You may have heard of the term “Wire connectors” before. You may have even heard of “wire nut,” “wire joint,” “marr connector,” or even “splice connector.” Technically, they all mean the same thing. Typically, an electrical wire connector is known as a “twist-on wire connector.” For short, we’ll refer to it as a TWC for this blog to save time.
TWCs are used to secure two or more electrical wires together to keep a continuous flow of energy or information. For example, say the cord running into a lamp broke and the inner wires are now not only disconnected but are exposed. To fix the connection, you would need to reconnect the wires, and to subtract fire hazards, you would need to keep them covered and protected. So how do TWCs help with this?
Made for such instances, TWCs are usually made from hard plastic to act as protective shells –hence the name, wire nut; the shell protects the important material inside, in this case, the newly spliced wires. Inside of the TWC is a coiled metal insert or a steel spring that expands and wraps around the spliced wires to secure them and hold them tight. Upon installation of a wire nut, the spring twists around the exposed wires and creates a new connection: electrical continuity maintained by the direct wire-to-wire contact and the conductivity of the metal spring.
The Design behind Wire Connectors
We’ll touch more upon installation of TWCs later. For now let’s talk a little more about the various designs of a wire joint and what they do. Most TWCs look like wide marker caps, basically like this.
These are Thomas and Betts electrical wire connectors; most TWCs follow this design of grooves to give the user a good grip, it’s rare to see TWCs that are smooth. Note the width of the Thomas and Betts TWC, it’s not very wide. In fact, the largest model can hold a diameter of roughly 11mm of twisted wire.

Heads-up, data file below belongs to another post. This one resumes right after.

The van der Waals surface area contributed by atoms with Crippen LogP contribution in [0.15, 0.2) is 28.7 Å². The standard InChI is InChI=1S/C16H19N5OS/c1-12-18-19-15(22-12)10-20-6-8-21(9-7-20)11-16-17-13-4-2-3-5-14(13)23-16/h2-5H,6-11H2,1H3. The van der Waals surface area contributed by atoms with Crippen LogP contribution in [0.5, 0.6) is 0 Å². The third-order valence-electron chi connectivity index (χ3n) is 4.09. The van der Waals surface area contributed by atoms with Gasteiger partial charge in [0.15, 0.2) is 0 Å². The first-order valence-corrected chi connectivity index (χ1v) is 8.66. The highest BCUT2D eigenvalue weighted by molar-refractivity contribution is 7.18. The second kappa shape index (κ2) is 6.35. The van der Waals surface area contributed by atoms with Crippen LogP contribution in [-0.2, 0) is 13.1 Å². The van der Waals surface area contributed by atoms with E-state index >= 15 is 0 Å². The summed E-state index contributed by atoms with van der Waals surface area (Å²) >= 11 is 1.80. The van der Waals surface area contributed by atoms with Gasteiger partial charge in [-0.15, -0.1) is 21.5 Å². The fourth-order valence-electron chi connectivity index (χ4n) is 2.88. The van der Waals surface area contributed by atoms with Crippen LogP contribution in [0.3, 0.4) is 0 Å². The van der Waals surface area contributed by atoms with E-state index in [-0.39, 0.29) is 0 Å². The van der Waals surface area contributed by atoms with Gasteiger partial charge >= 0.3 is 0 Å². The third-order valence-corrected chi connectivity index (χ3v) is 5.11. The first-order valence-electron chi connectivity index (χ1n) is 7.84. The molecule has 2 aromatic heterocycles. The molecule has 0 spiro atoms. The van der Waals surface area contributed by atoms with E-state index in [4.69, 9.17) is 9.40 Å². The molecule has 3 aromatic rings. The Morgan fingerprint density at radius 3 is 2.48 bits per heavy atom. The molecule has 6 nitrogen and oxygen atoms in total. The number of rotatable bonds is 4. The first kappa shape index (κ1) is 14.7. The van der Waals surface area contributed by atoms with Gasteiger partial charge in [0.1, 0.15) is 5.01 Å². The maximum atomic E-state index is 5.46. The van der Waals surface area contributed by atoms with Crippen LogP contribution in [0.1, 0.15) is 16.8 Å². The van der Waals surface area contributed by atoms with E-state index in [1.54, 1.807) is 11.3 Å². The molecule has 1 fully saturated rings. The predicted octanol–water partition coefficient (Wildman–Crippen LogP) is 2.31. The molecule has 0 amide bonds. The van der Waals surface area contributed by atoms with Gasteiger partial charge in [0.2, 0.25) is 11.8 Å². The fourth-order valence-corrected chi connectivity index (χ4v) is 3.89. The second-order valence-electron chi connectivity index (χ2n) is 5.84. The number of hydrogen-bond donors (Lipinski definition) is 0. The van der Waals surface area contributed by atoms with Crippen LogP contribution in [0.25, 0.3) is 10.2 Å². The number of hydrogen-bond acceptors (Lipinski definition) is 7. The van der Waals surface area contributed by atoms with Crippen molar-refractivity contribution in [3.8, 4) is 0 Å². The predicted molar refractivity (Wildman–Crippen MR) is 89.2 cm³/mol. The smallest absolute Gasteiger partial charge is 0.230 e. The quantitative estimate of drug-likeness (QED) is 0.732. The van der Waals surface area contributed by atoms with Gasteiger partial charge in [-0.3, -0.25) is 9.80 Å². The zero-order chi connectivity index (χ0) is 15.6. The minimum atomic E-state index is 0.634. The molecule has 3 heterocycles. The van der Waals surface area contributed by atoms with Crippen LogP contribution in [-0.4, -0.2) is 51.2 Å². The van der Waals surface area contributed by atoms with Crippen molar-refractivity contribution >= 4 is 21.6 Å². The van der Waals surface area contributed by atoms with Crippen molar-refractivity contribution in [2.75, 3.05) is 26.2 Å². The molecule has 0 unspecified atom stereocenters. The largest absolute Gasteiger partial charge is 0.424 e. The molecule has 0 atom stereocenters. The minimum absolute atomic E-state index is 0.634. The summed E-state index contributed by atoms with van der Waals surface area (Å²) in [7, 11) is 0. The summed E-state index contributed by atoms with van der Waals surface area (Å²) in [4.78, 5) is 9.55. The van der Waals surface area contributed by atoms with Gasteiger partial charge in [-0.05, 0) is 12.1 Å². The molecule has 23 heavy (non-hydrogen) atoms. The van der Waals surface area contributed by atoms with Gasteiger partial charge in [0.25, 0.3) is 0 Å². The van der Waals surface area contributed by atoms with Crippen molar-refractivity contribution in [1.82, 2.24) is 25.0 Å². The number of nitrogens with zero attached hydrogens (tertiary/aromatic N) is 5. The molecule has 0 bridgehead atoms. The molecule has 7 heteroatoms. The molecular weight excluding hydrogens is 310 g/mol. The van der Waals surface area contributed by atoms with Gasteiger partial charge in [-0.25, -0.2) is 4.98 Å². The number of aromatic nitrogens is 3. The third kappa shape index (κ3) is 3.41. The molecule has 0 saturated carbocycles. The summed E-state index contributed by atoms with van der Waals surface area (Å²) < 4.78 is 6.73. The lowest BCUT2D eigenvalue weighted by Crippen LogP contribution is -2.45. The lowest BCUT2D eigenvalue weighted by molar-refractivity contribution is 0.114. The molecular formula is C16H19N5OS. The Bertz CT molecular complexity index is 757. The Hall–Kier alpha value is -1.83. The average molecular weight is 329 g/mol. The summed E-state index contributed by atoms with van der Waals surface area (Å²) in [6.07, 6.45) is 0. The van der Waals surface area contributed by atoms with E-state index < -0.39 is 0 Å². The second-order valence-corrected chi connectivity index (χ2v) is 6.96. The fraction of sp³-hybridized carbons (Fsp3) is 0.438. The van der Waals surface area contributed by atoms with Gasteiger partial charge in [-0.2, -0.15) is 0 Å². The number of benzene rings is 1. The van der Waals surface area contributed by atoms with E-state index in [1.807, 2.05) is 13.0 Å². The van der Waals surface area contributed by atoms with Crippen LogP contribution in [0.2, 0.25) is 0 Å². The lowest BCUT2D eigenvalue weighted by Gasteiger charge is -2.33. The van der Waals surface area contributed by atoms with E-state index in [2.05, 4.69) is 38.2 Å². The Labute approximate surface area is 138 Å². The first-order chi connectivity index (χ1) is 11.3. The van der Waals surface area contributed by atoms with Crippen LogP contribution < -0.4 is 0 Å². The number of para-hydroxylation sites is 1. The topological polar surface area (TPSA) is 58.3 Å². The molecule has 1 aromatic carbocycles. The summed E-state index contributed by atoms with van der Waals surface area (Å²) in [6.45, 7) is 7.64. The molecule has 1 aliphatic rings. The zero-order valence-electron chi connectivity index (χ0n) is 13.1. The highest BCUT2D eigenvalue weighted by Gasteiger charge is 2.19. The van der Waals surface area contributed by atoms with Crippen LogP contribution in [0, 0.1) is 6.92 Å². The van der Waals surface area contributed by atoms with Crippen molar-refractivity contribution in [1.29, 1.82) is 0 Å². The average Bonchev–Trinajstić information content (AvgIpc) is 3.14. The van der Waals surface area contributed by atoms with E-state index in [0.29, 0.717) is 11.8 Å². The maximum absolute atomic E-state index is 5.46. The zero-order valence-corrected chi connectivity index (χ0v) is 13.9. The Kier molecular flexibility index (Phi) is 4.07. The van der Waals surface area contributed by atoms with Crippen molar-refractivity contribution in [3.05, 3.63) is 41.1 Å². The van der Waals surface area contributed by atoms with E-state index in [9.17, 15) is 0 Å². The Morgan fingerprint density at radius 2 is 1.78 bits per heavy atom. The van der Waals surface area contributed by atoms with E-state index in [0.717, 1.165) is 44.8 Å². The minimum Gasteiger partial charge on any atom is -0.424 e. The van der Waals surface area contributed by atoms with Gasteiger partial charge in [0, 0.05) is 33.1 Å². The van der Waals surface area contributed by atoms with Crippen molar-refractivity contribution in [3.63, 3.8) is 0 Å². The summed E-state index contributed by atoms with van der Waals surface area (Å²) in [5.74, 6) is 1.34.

Before we go any further, you may have noticed the terms “spliced wires” and “twisted wire” thrown around a bit. In case you’re not quite sure what any of those mean, allow me to catch you up. Spliced wires are primarily a minimum of two wires that have had their insulation stripped and the bare copper conductors have been twisted around one another to create a new connection, as stated above. That’s all it is really, simple. In other blogs, you may have read about UTPS, unshielded twisted wire pairs; this is relatively the same idea, although done for a different function. Here’s a good idea of what it looks like inside of a TWC.
Are you ready for another abbreviation? As to not be confused with UTP, a group of spliced wires will be referred to as TWP for “twisted wire pair.” Now as mentioned above, a TWC can only hold up to a certain diameter of TWPs. If you’ve been reading our blogs or are familiar with our products, then you know that the cumulative diameter comes from the American Wire Gauge (AWG) of the wires being used.
Not every TWC can hold the same amount of AWGs, but they are all pretty similar. For instance, the smallest Thomas and Betts TWC will hold a minimum of two 22AWG and a max of two 16AWG, and so will Ideal Wire-Nut Wire Connectors. In contrast, Ideal Twister TWC and Wing-Nut TWC need a little more for a secure hold, having a minimum of three 22AWG and two 17AWG, respectively. As you may also know when it comes to AWG, the bigger the number the smaller the diameter.